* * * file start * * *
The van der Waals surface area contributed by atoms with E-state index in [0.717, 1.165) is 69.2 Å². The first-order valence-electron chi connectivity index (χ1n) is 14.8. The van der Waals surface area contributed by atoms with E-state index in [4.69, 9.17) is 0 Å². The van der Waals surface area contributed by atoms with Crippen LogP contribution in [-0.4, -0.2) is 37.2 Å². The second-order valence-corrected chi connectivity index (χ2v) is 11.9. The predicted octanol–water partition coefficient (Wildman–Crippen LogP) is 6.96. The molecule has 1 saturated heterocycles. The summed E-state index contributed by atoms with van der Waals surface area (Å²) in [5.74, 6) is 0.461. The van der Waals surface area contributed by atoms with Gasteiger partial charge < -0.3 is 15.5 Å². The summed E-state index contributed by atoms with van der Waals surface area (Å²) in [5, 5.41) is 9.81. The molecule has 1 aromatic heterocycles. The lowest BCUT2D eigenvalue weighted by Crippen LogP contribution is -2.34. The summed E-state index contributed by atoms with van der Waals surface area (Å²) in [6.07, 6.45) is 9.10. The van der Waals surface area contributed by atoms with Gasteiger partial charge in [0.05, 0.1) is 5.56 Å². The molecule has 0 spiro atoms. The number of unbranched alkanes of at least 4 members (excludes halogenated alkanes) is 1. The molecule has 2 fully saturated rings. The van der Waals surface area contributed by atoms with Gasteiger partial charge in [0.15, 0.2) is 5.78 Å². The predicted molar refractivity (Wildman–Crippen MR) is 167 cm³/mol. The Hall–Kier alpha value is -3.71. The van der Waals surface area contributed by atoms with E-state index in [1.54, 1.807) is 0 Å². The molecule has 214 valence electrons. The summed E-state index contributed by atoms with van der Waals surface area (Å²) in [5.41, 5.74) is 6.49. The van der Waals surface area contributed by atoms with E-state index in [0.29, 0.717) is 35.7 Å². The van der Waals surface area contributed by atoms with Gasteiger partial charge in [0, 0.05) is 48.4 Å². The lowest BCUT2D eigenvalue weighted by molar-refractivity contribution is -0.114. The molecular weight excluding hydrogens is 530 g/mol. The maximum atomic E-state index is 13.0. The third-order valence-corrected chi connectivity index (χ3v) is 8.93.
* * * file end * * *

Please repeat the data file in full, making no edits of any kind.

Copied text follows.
The van der Waals surface area contributed by atoms with E-state index in [0.717, 1.165) is 69.2 Å². The first-order valence-electron chi connectivity index (χ1n) is 14.8. The van der Waals surface area contributed by atoms with E-state index in [4.69, 9.17) is 0 Å². The van der Waals surface area contributed by atoms with Crippen LogP contribution in [-0.4, -0.2) is 37.2 Å². The second-order valence-corrected chi connectivity index (χ2v) is 11.9. The predicted octanol–water partition coefficient (Wildman–Crippen LogP) is 6.96. The molecule has 1 saturated heterocycles. The summed E-state index contributed by atoms with van der Waals surface area (Å²) in [5.74, 6) is 0.461. The van der Waals surface area contributed by atoms with Gasteiger partial charge < -0.3 is 15.5 Å². The summed E-state index contributed by atoms with van der Waals surface area (Å²) in [5, 5.41) is 9.81. The molecule has 1 aromatic heterocycles. The lowest BCUT2D eigenvalue weighted by Crippen LogP contribution is -2.34. The summed E-state index contributed by atoms with van der Waals surface area (Å²) in [6.07, 6.45) is 9.10. The van der Waals surface area contributed by atoms with Gasteiger partial charge in [0.05, 0.1) is 5.56 Å². The molecule has 0 spiro atoms. The number of unbranched alkanes of at least 4 members (excludes halogenated alkanes) is 1. The molecule has 2 fully saturated rings. The van der Waals surface area contributed by atoms with Gasteiger partial charge in [0.15, 0.2) is 5.78 Å². The predicted molar refractivity (Wildman–Crippen MR) is 167 cm³/mol. The Hall–Kier alpha value is -3.71. The van der Waals surface area contributed by atoms with E-state index in [1.54, 1.807) is 0 Å². The molecule has 214 valence electrons. The summed E-state index contributed by atoms with van der Waals surface area (Å²) in [5.41, 5.74) is 6.49. The van der Waals surface area contributed by atoms with E-state index in [0.29, 0.717) is 35.7 Å². The van der Waals surface area contributed by atoms with Gasteiger partial charge in [0, 0.05) is 48.4 Å². The lowest BCUT2D eigenvalue weighted by molar-refractivity contribution is -0.114. The molecular weight excluding hydrogens is 530 g/mol. The maximum atomic E-state index is 13.0. The third-order valence-corrected chi connectivity index (χ3v) is 8.93.